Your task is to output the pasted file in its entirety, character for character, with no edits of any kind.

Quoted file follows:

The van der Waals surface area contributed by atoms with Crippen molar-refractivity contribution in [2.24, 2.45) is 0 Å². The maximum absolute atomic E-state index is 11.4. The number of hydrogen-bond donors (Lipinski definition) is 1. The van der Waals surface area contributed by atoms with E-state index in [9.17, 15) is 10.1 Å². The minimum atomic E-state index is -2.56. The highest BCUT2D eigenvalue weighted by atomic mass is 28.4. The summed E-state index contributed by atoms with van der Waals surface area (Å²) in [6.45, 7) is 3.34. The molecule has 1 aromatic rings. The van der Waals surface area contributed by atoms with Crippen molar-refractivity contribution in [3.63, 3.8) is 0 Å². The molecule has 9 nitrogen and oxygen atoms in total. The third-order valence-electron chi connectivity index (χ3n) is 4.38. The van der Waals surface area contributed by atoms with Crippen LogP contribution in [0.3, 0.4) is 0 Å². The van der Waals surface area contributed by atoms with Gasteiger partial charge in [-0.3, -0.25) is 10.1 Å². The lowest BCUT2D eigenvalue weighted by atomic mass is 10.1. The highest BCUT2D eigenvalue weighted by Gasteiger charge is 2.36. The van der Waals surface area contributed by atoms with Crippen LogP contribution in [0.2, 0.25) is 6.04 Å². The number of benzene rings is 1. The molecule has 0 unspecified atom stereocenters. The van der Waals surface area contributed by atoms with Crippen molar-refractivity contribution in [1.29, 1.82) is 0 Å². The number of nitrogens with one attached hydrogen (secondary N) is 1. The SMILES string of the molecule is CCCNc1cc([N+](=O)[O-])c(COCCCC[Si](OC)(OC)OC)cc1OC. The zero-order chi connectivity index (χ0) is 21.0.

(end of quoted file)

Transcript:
The van der Waals surface area contributed by atoms with Crippen molar-refractivity contribution in [2.24, 2.45) is 0 Å². The maximum absolute atomic E-state index is 11.4. The number of hydrogen-bond donors (Lipinski definition) is 1. The van der Waals surface area contributed by atoms with E-state index in [9.17, 15) is 10.1 Å². The minimum atomic E-state index is -2.56. The highest BCUT2D eigenvalue weighted by atomic mass is 28.4. The summed E-state index contributed by atoms with van der Waals surface area (Å²) in [6.45, 7) is 3.34. The molecule has 1 aromatic rings. The van der Waals surface area contributed by atoms with Crippen molar-refractivity contribution in [3.63, 3.8) is 0 Å². The molecule has 9 nitrogen and oxygen atoms in total. The third-order valence-electron chi connectivity index (χ3n) is 4.38. The van der Waals surface area contributed by atoms with Crippen LogP contribution in [0.3, 0.4) is 0 Å². The van der Waals surface area contributed by atoms with Gasteiger partial charge in [-0.3, -0.25) is 10.1 Å². The lowest BCUT2D eigenvalue weighted by atomic mass is 10.1. The highest BCUT2D eigenvalue weighted by Gasteiger charge is 2.36. The van der Waals surface area contributed by atoms with Crippen LogP contribution in [0.2, 0.25) is 6.04 Å². The number of benzene rings is 1. The molecule has 0 unspecified atom stereocenters. The van der Waals surface area contributed by atoms with Crippen molar-refractivity contribution in [1.29, 1.82) is 0 Å². The number of nitrogens with one attached hydrogen (secondary N) is 1. The SMILES string of the molecule is CCCNc1cc([N+](=O)[O-])c(COCCCC[Si](OC)(OC)OC)cc1OC. The zero-order chi connectivity index (χ0) is 21.0.